No. of Recommendations: 56

MetLife found the proportion of adult children providing personal care and/or financial help to a parent has more than tripled over the past 15 years. A quarter of adult children, mostly Boomers, provide some form of care to a parent. This entails a nasty interruption of what, theoretically, are peak earning years. What if those sandwich fillings feel especially obligated and determined, so much so that they exit the workforce early?

I, personally, am an "open-faced sandwich with a side of brother." I will hit 50 in October, and I don't have kids, but I do have a parent whose health has taken a swift decline... yet paradoxically, she's healthy, too. My mom will be 77 next month, with terrible arthritis and Parkinsons, but she's actually very healthy, too, with no diabetes, no heart problems, etc. that tend to start to plague people at this age.

We have a very small family--just me and my brother, who happens to live with my mom because of his own problems from a brain injury years ago. I left my career track job in 2012 and moved back to town to be closer to them. I still work full time, but am in a geographical location where there simply are no other jobs in my field, and promotions at my current company aren't going to happen because of my location--I'd have to move to move up, and my mom is not willing to do that, and financially can't... and her doctors are here. My mom can't drive anymore, and while my brother works, he needs help with some things.

And when I say they have no money... that's pretty much of an understatement. My mom did NOT plan well for her retirement.

I have NO idea how someone my age with kids still at home would deal with it. I spend a good bit of money on my mom--extra groceries, extra gas for trips to the doctor, I end up buying odds and end of prescriptions, etc. I pay for a cell phone for her so that she can reach me any time.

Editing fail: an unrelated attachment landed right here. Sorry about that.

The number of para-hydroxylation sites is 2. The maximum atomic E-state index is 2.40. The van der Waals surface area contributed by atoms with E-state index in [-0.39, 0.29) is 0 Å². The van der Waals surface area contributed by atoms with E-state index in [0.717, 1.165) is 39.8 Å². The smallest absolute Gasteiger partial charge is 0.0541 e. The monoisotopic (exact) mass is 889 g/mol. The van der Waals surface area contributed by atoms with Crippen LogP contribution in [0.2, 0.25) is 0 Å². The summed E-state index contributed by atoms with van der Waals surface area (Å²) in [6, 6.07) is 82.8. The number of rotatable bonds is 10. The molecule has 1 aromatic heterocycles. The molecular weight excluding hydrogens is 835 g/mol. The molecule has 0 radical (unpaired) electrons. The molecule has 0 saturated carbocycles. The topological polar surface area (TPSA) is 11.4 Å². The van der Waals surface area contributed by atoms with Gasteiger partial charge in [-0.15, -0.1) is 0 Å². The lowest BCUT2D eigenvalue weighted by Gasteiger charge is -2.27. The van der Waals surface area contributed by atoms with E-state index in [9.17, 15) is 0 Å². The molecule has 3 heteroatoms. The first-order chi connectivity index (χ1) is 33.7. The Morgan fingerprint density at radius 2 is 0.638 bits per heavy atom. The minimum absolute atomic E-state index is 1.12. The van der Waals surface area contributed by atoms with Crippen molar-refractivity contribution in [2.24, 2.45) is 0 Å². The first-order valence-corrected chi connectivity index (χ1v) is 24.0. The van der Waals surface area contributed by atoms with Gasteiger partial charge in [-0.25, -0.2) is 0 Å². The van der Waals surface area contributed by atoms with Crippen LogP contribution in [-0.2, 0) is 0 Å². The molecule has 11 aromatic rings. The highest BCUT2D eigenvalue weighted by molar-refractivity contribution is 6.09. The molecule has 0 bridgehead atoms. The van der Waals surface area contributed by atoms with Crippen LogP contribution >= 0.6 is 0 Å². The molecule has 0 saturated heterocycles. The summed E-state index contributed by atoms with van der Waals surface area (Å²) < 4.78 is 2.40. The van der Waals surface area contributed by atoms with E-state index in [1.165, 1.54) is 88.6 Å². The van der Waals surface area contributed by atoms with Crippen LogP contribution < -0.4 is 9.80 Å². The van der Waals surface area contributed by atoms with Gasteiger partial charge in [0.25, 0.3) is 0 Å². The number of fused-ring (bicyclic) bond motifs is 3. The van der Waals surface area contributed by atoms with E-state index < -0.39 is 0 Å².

I personally haven't had a raise in 3 years, and there won't be one this year, either. Still, I'm very fortunate in that my salary is still pretty good, and I live in a low-cost area. I'm saving for retirement, but I'd hoped to start making "catch-up contributions" this year, but I don't think I'll be able to max that out.

I have no idea what's going to happen if/when my mom had to go into assisted living. It's probably not going to be a great place, because the money just isn't there... and then there's the question of my brother, who will likely have to come live with me if she has to give up her house. It still has a mortgage, and he can't come close to covering the payments.

I'd say that $303K number cited in the article is probably on the low side in terms of what all of this will cost me, when I factor in the lost raises and promotions, lost pension contributions (contingent on salary), lost extra contributions to my retirement funds, plus the amounts that I spend to prop them up in one way or another.

YET: I would not have made a different decision. I went over last night, made dinner, and had a really nice visit with them, did a few small chores my mom asked me to do. There's been so low points with this life change for me, and I'm sure there will be more. But it's a privilege to be able to do it, and in this case, I think there are some things more important than money. I have enough. I'd like to have more, but I don't, but I'm grateful to have what I have and to be where I am.
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